McCammon-Chase cannot be surprised by CFC's waiver argument because CFC expressly asserted it during discovery. Moreover, she points to no specific prejudice resulting from consideration of the defense now. Upon this record, CFC's affirmative defense of waiver will not be deemed to be waived.*fn7

The next issue is whether the affirmative defense of waiver is supported by sufficient evidence to raise a genuine dispute of material fact. Waiver may be implied where the "conduct of the person against whom waiver is asserted is inconsistent with any other intention than to waive it." Costello v. Grundon, 651 F.3d 614, 641 (7th Cir. 2011) (applying Illinois law). "Implied waiver of a legal right must be proved by a clear, unequivocal, and decisive act of the party who is alleged to have committed waiver." Ryder v. Bank of Hickory Hills, 585 N.E.2d 46, 49 (Ill. 1991). "A party to [a] contract may waive . . . a breach of the contract provisions by conduct manifesting a continued recognition of the contract's existence after learning of the breach thereof, such as by continuing to accept performance of the contract and to have the benefit thereof." Chi. College of Osteopathic Med. v. George A. Fuller Co., 719 F.2d 1335, 1343 (7th Cir. 1983) (internal quotations omitted).

According to CFC, on or about February 12, 2008, its then Chief Executive Officer Reuben Pettiford, Chief Financial Officer Patrick Nwaezeigwe, and Chief Medical Officer Bruce Peoples met with McCammon-Chase and Parks-Johnson and advised them that CFC could not afford on-call pay. (Defs.' LR Stmt., Ex. C., Aff. Patrick Nwaezeigwe ¶ 12; Ex. G, Dep. Patrick Nwaezeigwe at 258-59.) Nwaezeigwe attests that, before the meeting, he showed McCammon-Chase and Parks-Johnson certain of CFC's financial reports and explained that CFC did not have sufficient funds to pay them for on-call coverage. (Nwaezeigwe Aff. ¶ 12.) He also states that at the February 12 meeting, where he was present along with McCammon-Chase, Parks-Johnson, Pettiford, and Peoples, they discussed the financial problems of CFC in general and of the Maternal Child Healthcare program in particular. To alleviate the pressure on McCammon-Chase and Parks-Johnson, they discussed training other staff members to see obstetrical patients in the clinic, allowing the doctors more free time and less stress. According to Nwaezeigwe, Pettiford told both doctors at the meeting that if they were not satisfied with that arrangement, they could terminate their respective employment contracts without notice. (Id.) Nwaezeigwe states that both McCammon-Chase and Parks-Johnson agreed to this arrangement, and said they would continue their work at CFC. (Id.) Peoples similarly attests that Pettiford advised the doctors at the meeting that they could terminate their agreements immediately without the 90-day notice or remain with CFC and waive the on-call payment provision. (Peoples Aff. ¶ 14.) It is undisputed that McCammon-Chase remained with CFC until the expiration of the Agreement and that she continued to work on-call shifts. According to CFC, therefore, McCammon-Chase waived the provision. (Defs.' Resp. at 6.)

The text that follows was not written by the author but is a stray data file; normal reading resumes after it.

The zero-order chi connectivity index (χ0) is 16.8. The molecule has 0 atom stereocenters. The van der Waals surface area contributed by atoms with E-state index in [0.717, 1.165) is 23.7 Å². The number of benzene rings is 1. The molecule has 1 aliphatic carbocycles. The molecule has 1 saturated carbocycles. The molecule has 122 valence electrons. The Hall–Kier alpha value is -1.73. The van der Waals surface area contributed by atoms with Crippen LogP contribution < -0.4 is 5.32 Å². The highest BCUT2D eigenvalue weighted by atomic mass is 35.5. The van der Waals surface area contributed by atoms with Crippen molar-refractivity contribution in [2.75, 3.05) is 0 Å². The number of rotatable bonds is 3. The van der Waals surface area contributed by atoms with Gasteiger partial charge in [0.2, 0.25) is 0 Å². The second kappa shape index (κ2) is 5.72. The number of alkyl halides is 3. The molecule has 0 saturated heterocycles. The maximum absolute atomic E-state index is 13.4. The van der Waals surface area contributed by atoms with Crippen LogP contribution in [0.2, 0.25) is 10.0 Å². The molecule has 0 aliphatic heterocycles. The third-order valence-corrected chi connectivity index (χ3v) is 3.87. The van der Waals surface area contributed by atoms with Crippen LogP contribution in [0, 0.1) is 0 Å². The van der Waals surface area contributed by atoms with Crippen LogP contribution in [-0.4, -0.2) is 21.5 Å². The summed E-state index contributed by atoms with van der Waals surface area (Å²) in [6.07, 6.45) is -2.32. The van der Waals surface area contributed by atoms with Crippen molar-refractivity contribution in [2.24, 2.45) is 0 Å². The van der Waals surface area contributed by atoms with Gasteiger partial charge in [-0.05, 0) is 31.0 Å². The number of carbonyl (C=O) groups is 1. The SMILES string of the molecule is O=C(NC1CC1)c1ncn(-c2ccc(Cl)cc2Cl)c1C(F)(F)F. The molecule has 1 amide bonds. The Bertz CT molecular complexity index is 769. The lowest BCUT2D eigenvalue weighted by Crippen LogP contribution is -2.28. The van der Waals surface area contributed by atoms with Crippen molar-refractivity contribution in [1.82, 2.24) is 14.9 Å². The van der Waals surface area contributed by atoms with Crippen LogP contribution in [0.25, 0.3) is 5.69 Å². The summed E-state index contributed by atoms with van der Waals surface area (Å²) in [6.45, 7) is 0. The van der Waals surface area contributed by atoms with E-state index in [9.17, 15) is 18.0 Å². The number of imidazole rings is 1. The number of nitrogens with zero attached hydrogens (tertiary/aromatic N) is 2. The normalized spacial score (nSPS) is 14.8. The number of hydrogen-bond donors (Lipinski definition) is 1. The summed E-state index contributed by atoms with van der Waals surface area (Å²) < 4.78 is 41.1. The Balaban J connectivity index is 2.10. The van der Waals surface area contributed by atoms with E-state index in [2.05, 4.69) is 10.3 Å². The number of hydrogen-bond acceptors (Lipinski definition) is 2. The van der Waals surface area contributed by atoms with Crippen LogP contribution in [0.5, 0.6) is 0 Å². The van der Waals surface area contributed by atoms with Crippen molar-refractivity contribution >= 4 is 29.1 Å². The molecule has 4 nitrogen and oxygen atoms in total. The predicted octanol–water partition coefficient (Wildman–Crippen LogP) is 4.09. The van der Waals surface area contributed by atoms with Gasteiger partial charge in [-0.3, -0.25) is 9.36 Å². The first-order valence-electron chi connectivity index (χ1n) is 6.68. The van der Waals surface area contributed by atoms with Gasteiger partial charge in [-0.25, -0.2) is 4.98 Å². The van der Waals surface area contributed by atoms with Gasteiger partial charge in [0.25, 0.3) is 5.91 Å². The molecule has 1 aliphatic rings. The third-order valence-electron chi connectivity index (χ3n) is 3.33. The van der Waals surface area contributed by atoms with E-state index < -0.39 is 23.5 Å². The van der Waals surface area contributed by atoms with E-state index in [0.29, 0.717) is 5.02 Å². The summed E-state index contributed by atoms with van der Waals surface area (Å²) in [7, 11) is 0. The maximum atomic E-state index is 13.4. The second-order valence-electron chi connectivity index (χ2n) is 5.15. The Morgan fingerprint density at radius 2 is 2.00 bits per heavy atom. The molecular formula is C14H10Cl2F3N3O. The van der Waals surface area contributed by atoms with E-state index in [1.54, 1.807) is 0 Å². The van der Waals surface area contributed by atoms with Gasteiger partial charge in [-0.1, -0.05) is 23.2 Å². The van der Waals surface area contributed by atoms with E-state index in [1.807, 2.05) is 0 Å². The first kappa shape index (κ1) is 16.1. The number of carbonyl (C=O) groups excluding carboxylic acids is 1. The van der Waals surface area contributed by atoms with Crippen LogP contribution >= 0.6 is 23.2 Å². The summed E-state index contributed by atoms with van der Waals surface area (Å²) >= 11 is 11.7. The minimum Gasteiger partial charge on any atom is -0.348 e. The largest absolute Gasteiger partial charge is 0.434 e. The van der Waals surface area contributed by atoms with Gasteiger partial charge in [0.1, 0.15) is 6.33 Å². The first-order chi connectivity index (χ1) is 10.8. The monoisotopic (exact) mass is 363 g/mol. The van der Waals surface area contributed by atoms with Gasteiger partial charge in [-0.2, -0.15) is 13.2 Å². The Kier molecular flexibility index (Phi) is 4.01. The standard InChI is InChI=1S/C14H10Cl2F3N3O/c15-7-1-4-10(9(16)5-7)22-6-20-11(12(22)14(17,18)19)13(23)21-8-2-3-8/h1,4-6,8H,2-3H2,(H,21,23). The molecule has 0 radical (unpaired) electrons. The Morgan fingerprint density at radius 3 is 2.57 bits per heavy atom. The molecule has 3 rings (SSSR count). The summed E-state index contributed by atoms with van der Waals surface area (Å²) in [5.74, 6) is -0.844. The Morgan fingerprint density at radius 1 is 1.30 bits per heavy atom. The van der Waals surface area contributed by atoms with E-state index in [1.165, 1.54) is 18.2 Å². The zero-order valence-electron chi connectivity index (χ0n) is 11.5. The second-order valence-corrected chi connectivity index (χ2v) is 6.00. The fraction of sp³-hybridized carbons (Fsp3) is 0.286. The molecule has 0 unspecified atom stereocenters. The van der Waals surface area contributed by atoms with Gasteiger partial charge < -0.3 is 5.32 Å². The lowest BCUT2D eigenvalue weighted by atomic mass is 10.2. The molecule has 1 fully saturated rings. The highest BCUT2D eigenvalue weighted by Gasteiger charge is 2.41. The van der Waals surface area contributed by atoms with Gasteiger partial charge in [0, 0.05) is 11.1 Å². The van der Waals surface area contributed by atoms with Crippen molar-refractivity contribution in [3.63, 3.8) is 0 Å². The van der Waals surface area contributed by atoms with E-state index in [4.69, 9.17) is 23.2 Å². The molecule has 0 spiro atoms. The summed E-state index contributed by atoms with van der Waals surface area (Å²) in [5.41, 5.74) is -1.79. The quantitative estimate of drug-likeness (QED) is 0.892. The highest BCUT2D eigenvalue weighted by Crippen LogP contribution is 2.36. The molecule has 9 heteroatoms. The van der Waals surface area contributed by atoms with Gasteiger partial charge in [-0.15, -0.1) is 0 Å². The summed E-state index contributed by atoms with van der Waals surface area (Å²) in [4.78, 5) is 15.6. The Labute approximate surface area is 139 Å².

McCammon-Chase has a threshold objection to any consideration of Peoples' and Nwaezeigwe's testimony about Pettiford's statements. She claims that the testimony is "classic hearsay," and therefore insufficient to raise a dispute of material fact. (Pl.'s Reply at 11-12.)

Certainly, CFC may not rely on inadmissible evidence to survive a summary judgment motion. See Bombard, 92 F.3d at 562 ("The evidence relied upon must be competent evidence of a type otherwise admissible at trial."). However, Peoples' and Nwaezeigwe's testimony as to what Pettiford said at the meeting is not hearsay. Both witnesses state that they were present at the meeting at which Pettiford allegedly made the statements. Without making any judgment as to whether a trier of fact would accept Peoples' and Nwaezeigwe's testimony, the words that they attribute to Pettiford would arguably be notice to McCammon-Chase of CFC's intention not to comply with the provision providing for on-call pay, and an offer to waive a provision in the contract requiring McCammon-Chase to give notice of termination. As such, Pettiford's words are a verbal act.

"Statements that constitute verbal acts (e.g., words of contract or slander) are not hearsay because they are not offered for their truth." Schindler v. Seiler, 474 F.3d 1008, 1010 (7th Cir. 2007). The hearsay rule has no application where the only question is whether the statement was made, and there is no need to cross-examine the declarant. Jack B. Weinstein & Margaret A. Berger, Weinstein's Federal Evidence vol. 5, § 801.11[3] (Joseph M. McLaughlin ed., Matthew Bender 2011). "The effect is to exclude from hearsay the entire category of 'verbal acts' and 'verbal parts of an act,' in which the statement itself affects the legal rights of the parties or is a circumstance bearing on conduct affecting their rights." Fed. R. Evid. 801(c) advisory comm. n. (1972).

Substantively, McCammon-Chase argues that Peoples' and Nwaezeigwe's testimony is contrary to Pettiford's own testimony. (Pl.'s Reply at 12.) Pettiford testified that he did not tell McCammon-Chase at the meeting that she had the option of resigning, and that he did not recall McCammon-Chase ever waiving any provision of her Agreement with CFC. (Pl.'s Resp. Add'l Facts, Ex. E, Dep. Reuben Pettiford at 200, 280-81.) According to Pettiford, if McCammon-Chase had agreed to waive a contract provision, he "most likely . . . would have" created an addendum or otherwise redrafted the contract to reflect the change. (Pettiford Dep. at 200.)